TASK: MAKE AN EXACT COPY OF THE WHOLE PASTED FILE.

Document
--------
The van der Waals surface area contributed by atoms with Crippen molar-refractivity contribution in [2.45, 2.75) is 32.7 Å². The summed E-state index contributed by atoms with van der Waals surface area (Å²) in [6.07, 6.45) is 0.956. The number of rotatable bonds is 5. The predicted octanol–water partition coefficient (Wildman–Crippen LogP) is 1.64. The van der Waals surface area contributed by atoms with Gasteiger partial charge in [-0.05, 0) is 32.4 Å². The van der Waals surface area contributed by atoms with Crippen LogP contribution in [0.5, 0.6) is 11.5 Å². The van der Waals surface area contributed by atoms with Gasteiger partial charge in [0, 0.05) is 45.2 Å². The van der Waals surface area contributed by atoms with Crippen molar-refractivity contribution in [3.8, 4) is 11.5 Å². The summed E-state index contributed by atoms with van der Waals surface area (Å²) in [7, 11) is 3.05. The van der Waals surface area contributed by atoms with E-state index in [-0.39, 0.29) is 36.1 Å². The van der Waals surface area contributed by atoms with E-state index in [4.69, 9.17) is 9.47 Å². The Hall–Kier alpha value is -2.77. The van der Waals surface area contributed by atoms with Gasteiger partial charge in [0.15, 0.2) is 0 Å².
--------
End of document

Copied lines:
The van der Waals surface area contributed by atoms with Crippen molar-refractivity contribution in [2.45, 2.75) is 32.7 Å². The summed E-state index contributed by atoms with van der Waals surface area (Å²) in [6.07, 6.45) is 0.956. The number of rotatable bonds is 5. The predicted octanol–water partition coefficient (Wildman–Crippen LogP) is 1.64. The van der Waals surface area contributed by atoms with Gasteiger partial charge in [-0.05, 0) is 32.4 Å². The van der Waals surface area contributed by atoms with Crippen LogP contribution in [0.5, 0.6) is 11.5 Å². The van der Waals surface area contributed by atoms with Gasteiger partial charge in [0, 0.05) is 45.2 Å². The van der Waals surface area contributed by atoms with Crippen molar-refractivity contribution in [3.8, 4) is 11.5 Å². The summed E-state index contributed by atoms with van der Waals surface area (Å²) in [7, 11) is 3.05. The van der Waals surface area contributed by atoms with E-state index in [-0.39, 0.29) is 36.1 Å². The van der Waals surface area contributed by atoms with E-state index in [4.69, 9.17) is 9.47 Å². The Hall–Kier alpha value is -2.77. The van der Waals surface area contributed by atoms with Gasteiger partial charge in [0.15, 0.2) is 0 Å².